Who would star in a movie about the Vegas Golden Knights?
Should Hollywood come calling, here are some casting ideas.
Updated May 6, 2018 - 12:28 am
While the Golden Knights continue to fight for their Hollywood ending, everything that’s transpired during this unprecedented, frankly unbelievable season feels ripped from any number of real-life sports movies, from “Hoosiers” to “Friday Night Lights” to the 1980 U.S. Olympic hockey team’s triumph in “Miracle.”
“The whole canon of sports stories, this is the thing. This is what they are,” screenwriter turned UNLV film professor Sean Clark says of the underdog tale. “Rarely do you have the story of the juggernaut that can’t be stopped.”
Should Hollywood come calling for the Golden Knights’ movie, here are some ideas for its stars:
Brad Pitt as George McPhee
Pitt knows how to play a general manager who brings together an out-of-nowhere success story, having portrayed the Oakland A’s Billy Beane in “Moneyball” despite looking nothing like him. Besides, considering that most of the cast would be covered in helmets, visors and bulky padding, the movie would need a little eye candy.
Michael Chiklis as Gerard Gallant
The actor and the coach are both physical, good-natured guys as well as men of few words. Even when they’re smiling, though, there’s that slightest crack in their veneer that reminds you, should they choose, they could snap you like a twig.
Anthony Hopkins as Bill Foley
Foley brought an NHL team to Las Vegas when few people outside the valley thought it could work. The Golden Knights’ owner is a dreamer, but a stubborn one. Add in the fact that he comes across as a relatable multimillionaire, and he’s a lot like Hopkins’ Dr. Robert Ford from “Westworld” — only with fewer murderous sex robots.
Tom Cruise as Marc-Andre Fleury
Like Fleury, Cruise is a little older and a little more famous than those surrounding him. But while the actor has had his problems with accents (see “Far and Away”), given his penchant for pushing his body to its limit, he’d be taking shots off his mask and doing Fleury-worthy splits in no time.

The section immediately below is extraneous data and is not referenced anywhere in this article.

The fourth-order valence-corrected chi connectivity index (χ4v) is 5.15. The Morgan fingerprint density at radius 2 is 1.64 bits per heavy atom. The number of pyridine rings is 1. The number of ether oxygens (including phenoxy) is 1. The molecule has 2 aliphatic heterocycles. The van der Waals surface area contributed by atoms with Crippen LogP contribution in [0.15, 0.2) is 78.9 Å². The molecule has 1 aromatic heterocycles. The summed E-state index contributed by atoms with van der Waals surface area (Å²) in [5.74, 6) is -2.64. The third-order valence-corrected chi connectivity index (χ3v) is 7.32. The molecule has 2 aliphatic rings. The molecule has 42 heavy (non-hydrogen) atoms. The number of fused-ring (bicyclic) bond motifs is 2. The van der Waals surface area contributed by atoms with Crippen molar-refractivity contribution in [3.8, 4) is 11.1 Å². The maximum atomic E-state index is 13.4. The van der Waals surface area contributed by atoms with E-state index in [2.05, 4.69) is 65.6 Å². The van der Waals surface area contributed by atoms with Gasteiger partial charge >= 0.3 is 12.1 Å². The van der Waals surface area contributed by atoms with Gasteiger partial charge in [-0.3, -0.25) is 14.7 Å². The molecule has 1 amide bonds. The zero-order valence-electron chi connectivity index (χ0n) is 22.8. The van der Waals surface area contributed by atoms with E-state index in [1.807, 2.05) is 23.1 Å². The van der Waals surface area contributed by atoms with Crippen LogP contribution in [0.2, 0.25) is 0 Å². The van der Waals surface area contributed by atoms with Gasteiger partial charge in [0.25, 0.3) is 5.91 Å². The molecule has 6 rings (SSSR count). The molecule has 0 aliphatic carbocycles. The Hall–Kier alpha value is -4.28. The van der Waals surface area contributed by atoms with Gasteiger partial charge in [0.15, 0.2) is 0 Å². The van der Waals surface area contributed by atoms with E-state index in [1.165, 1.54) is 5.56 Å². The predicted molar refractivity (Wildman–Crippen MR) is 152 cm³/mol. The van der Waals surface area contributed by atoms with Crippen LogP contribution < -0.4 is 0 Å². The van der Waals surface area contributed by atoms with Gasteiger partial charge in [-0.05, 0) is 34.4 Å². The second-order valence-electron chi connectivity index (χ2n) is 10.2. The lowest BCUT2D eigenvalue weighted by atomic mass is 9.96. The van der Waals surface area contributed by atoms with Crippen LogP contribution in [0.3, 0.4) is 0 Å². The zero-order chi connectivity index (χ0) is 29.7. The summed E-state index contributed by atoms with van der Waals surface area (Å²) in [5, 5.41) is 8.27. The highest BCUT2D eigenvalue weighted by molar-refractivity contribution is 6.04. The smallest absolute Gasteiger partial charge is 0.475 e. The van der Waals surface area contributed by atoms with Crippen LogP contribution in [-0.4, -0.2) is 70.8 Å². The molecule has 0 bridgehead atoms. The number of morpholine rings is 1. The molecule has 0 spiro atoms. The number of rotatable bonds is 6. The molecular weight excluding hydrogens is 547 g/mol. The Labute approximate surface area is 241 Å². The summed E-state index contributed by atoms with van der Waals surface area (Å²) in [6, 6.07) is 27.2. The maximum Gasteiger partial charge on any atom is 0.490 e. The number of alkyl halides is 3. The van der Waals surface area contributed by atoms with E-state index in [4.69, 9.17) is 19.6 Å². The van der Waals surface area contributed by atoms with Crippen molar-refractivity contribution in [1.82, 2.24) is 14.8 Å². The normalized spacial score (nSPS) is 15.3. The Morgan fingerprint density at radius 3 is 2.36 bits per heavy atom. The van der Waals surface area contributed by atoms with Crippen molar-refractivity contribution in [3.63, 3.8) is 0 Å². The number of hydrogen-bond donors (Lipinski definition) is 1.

Jon Hamm as Deryk Engelland
Both found success late in their careers. When it comes time to deliver Engelland’s Vegas Strong speech during the home opener, Hamm wouldn’t leave a dry eye in the house. Plus, given Hamm’s absurd levels of testosterone, he could go from clean-shaven to full-on Engelland beard in the time it took you to read this sentence.
Chris Hemsworth as William Karlsson
Have you seen William Karlsson? Hand that man a hammer and a weaselly adopted brother and he’s Thor.
Bradley Cooper as James Neal
Multiple sources report that they’re both “damn sexy.”
Chadwick Boseman as Malcolm Subban
After playing Jackie Robinson (“42”), James Brown (“Get On Up”) and Thurgood Marshall (“Marshall”), the “Black Panther” star officially has first dibs on portraying every black celebrity.
Will Ferrell as Nate Schmidt
Schmidt is the most gregarious player on the team, and Ferrell hasn’t had a chance to showcase his sweet skating moves since 2007’s “Blades of Glory.”
Meryl Streep as Jonathan Marchessault
Let’s face it, there’s nothing Streep can’t do, and at this point she needs a challenge.
Barney as Chance
What, you don’t think a dinosaur could portray what is, for reasons that still aren’t entirely clear, supposed to be a Gila monster?
Celine Dion as Celine Dion
You try keeping Las Vegas’ most famous French Canadian out of a hockey movie. If nothing else, someone needs to sing the anthems. If “Titanic” and, most recently, “Deadpool 2” have taught us anything, it’s that Celine loves a movie soundtrack. Much like her heart, this team’s legacy will go on.
Contact Christopher Lawrence at firstname.lastname@example.org or 702-380-4567. Follow @life_onthecouch on Twitter.
‘These were the castoffs’
Entering their inaugural season, the Golden Knights weren’t just underdogs, they were cobbled together out of other teams’ spare parts.
Screenwriter turned UNLV film professor Sean Clark says if he were writing the movie adaptation, “I’d probably make more of the fact that these weren’t rising stars, that these were castoffs.”
“One of the oldest, richest stories we have in dramatic literature is the revenge story,” says Clark, who doubles as the associate dean of the College of Fine Arts. “So usually it’s not just that they’re underdogs, it’s that they’ve been cast aside. That ‘you can’t make it,’ it’s been pushed in their face. We love a revenge story. … The great thing about sports is, it puts it into context. It takes the lethality out of it. And it’s something we can really get behind. ‘I’ve been there! I know exactly that feeling!’ “
The hot start by Las Vegas’ first major league sports franchise gave the city something to rally around in the days following the worst mass shooting in modern U.S. history. It’s a story like no other.
Clark picked up his son at T-Mobile Arena following the team’s final preseason game on Oct. 1. They drove past the Route 91 Harvest festival about 40 minutes before the shooting began.
“I’m ferociously proud of our city, and I think it can’t just be another sports movie,” he says of any potential film based on the Golden Knights’ run. “It’s gotta be the story of us, and the story of that shooting that just makes me angry to talk about, and how far down you can go.”